What to say when you're thrown a curveball question about your rheumatoid arthritis.
Tired of all those people who make well-intentioned—but completely off-the-mark—comments about your rheumatoid arthritis (RA)? Next time you hear one, arm yourself with these quick comebacks—all test-driven by folks like you!
How to respond to...
1. ‘‘I know just what you need!’’—The medical expert
These are the smart, well-read people who “practice” medicine—based on what works for them (or even Google searches!). They’re convinced that this [fill in the blank] will cure your problems. No matter how well-meaning, these folks aren’t medical professionals and don’t have the expertise needed to give advice on a complicated condition like rheumatoid arthritis (RA). There are just too many variables to consider!
The comeback: “Thanks for the advice; I’ll bring that up with my rheumatologist at my next appointment.”
This polite thank-you acts as a reminder that you already have a medical expert helping you.
It worked for me: “Sometimes friends offer suggestions about a new drug they’ve tried or some homeopathic treatment,” says Deirdre Conlin, 46, of Sewell, NJ, who was diagnosed with RA when she was 28. “And I’ll say ‘Oh, I’ll keep that in mind,’ and then explain what is currently working for me. I’m not going to consider or change anything without speaking with my doctor first, to decide if it’ll really work.”
2. ‘‘You’re too young to have arthritis!’’—The “all or nothing” thinker
No matter how you’re feeling or what you’re doing to treat your condition, these people make it known that you’re wrong! They paint every person who’s got arthritis with the same brush and rely on stereotypes.
The comeback: “Oh, a lot of people think that, but it’s not true in my case.”
This will be a cue to the commenter to avoid making knee-jerk assumptions. You can then opt to explain what is true or just end the conversation right there!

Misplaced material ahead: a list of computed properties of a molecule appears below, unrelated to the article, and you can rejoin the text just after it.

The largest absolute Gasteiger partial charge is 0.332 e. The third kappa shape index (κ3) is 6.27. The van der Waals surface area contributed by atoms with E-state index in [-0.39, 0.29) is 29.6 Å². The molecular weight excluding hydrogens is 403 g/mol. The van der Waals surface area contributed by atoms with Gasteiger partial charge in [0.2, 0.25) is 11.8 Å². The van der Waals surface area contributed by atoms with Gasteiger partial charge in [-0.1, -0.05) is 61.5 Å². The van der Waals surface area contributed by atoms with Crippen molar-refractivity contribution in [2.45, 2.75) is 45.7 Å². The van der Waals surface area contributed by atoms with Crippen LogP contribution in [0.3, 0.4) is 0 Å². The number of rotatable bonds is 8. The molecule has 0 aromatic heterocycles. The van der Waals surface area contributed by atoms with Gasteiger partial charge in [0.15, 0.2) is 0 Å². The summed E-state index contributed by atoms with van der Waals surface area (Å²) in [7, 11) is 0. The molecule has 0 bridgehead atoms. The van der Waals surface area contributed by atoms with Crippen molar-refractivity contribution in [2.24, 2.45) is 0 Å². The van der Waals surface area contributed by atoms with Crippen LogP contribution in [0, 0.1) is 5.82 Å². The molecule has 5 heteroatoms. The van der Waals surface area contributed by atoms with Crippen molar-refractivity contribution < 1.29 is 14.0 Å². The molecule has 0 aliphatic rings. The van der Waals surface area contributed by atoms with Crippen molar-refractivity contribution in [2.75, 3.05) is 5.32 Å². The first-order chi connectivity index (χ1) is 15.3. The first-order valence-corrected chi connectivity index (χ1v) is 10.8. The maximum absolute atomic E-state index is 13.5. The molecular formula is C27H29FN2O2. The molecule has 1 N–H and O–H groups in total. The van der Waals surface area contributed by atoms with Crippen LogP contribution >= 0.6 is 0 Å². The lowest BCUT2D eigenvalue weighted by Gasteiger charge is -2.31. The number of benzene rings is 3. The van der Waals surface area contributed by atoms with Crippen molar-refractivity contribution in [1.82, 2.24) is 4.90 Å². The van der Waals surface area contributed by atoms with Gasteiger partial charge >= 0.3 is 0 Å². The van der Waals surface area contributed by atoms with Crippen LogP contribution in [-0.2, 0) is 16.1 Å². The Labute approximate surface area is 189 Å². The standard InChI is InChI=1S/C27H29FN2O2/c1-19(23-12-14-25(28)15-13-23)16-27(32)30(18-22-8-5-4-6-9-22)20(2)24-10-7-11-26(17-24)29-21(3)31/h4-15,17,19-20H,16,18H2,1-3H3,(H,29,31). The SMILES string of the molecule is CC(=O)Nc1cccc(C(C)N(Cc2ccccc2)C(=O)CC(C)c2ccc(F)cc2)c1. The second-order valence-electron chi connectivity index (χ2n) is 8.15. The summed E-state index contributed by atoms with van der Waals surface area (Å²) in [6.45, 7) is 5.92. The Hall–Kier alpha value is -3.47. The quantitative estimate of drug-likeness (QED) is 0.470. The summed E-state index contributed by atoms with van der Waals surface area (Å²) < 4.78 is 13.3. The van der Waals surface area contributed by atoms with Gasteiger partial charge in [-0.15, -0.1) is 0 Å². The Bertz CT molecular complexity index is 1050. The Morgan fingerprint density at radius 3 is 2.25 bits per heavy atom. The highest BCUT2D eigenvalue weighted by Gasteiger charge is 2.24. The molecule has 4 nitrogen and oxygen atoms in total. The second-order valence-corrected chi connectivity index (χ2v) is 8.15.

It worked for me: “People would often tell me I’m too young to have RA, especially if I said something about having joint pain or being on meds,” says Deirdre. She’s also had to deal with people on the other side of the spectrum: Those who assume that RA keeps you from living a full life. When someone is surprised to hear she has RA, she explains that, like anyone, she has good days and bad, and has learned how to roll with the punches. She proudly tells them: “I walk every night with my dog, work on my feet all day as a nurse and do all my own house chores!”
3. ‘‘Eww, I really hate needles!’’—The blurter
These people don’t have any filter! Unfortunately, that’s probably how they respond to everything, so don’t waste time setting the record straight.
The comeback: “Yes—and you should see how long the needle is!”
Ideally, you’d avoid saying anything about your condition around them. If that’s not possible, use this improv comedy reply. The “Yes, and…” works because it makes the person stop and wonder why you agree, and then you exaggerate the reason. Or you can take the opposite tact and disagree: “That’s funny, ’cause I’m not scared of needles at all!”
It worked for me: “Everyone is surprised and shocked when they learn that I have an infusion once a month to treat my RA,” says Honey Levin, 70, of Scottsdale, AZ, “but it’s not a big deal to me. Some people will go ‘Eww!’ I think initially, it’s irksome to hear that. But I say: ‘It’s my spa day! I’m there for a couple hours to get the infusion. Everyone in the center is chatty, and I make the best of it!’ ”